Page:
With each passing week, the PDL BioPharma
On Tuesday, the curtain fell on the reign of CEO Mark McDade. He chose to resign immediately, rather than waiting until the end of the year as he'd previously stated.
Shares of PDL rose nearly 10% this week, to $23 and change, following the news of McDade's resignation and the announcement that PDL would "actively seek offers for the sale of the company as a whole or of its key assets."
When I tried to value shares of PDL in early September, I came up with roughly $2.9 billion for all of PDL's assets, besides its drug pipeline. Given the run-up in shares since the article, it's time to put a value on PDL's drug pipeline as well, to see whether shares are still undervalued today.
The art of valuing intangibles
After the failure of its ulcerative colitis drug candidate Nuvion in clinical testing, PDL's active drug pipeline consists of two phase 2 drug candidates -- daclizumab for multiple sclerosis, and volociximab for solid tumors -- and one phase 1 compound targeting multiple myeloma.
There are several ways to put a value on a drugmaker's key drugs. Risk-adjusted net present value analysis and top-down valuation methods work well. But they're difficult to use for compounds, like PDL's early-stage drugs, that should have their sales potential discounted significantly because of development risk.
Another route to valuing a drug pipeline is to use relative valuations, comparing the value of Company X's drug pipeline with Drugmaker Y's equivalent. This approach works well for small pharmaceuticals with a few compounds targeting the same disease -- for instance, the many small-molecule anti-hepatitis C drugs in development from InterMune
Looking at past deals
Fortunately, I don't have to try one of the above valuation techniques for PDL's pipeline. Another drugmaker has announced how much it values most of PDL's drugs in development.
Back in 2005, Biogen IDEC
In the deal, PDL and Biogen agreed to split all development costs and operating profits from the co-promotion equally, in exchange for $40 million up front, a $100 million purchase of PDL stock, and $660 million in potential development and commercialization milestone payments.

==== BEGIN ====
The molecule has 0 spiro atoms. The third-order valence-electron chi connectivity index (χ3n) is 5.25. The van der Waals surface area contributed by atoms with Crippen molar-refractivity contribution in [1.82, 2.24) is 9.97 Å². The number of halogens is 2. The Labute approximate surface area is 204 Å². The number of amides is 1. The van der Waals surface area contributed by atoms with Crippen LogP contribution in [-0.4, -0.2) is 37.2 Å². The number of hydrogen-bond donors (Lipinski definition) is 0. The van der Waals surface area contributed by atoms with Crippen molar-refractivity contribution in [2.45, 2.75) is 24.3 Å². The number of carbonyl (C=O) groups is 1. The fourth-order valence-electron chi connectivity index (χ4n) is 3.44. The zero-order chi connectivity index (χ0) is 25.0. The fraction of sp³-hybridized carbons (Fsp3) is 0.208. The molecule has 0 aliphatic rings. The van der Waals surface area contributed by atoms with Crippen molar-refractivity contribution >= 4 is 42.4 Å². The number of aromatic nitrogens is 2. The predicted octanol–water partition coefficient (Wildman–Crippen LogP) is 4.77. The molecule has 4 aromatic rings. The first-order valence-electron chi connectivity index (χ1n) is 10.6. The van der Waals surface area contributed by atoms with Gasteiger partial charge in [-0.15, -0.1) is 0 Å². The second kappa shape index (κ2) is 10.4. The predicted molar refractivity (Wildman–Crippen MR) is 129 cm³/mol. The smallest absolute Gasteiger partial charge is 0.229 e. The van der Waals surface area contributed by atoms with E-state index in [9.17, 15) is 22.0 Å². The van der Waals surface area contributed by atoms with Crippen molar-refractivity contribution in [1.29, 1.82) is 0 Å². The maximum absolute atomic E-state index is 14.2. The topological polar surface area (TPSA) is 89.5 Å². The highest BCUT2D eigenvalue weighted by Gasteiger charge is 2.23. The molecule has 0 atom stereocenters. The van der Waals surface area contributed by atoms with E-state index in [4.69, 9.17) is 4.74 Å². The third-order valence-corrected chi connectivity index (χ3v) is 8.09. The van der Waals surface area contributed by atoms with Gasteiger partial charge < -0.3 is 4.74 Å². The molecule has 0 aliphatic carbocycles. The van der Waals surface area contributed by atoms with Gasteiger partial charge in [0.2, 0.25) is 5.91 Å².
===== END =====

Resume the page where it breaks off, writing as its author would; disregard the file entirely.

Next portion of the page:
Essentially, Biogen bought a roughly 50% stake in these compound. We can use that to help tease out an approximate value for these pipeline drugs.
Since the partnership deal, PDL and Biogen have discontinued development of fontolizumab. They did initiate a second phase 2 trial for daclizumab, after announcing positive phase 2 study results for the drug earlier this year.
Besides that, nothing else of note has happened with the Biogen partnered drugs, except for the release of modest volociximab study results at ASCO last year. All things being equal, the value of the drugs hasn't changed since the deal was signed.
Considering the $660 million in potential milestone payments and $40 million in upfront cash from the deal, this means Biogen will have to pay as much as $700 million for its 50% stake in the partnered drugs.
Potential milestone payments are less valuable than actual cash, so the upper ceiling for the value of the Biogen-partnered drugs is worth no more than $700 million to a potential acquirer -- possibly less.
To be conservative, I'd peg the value of PDL's active drug pipeline, including its fully owned phase 1 multiple myeloma drug candidate, at somewhere between $300 million and $700 million upper range.
Based on my previous valuation of $2.9 billion for the rest of the PDL parts, this puts fair value on shares of PDL, including its drug pipeline, anywhere from $3.2 billion to $3.6 billion. At its current market capitalization of $2.8 billion ($23.80 a share), this leaves only 14% to 29% upside for shareholders who continue to hold rather than cashing out now.
Considering the risks inherent in breaking apart the company or selling itself, and the possibility of weak daclizumab data further devaluing the pipeline, shares of PDL don't have enough of a discount to get me excited. I estimate that conservative investors should sell their PDL shares, now that they've run up closer to fair value.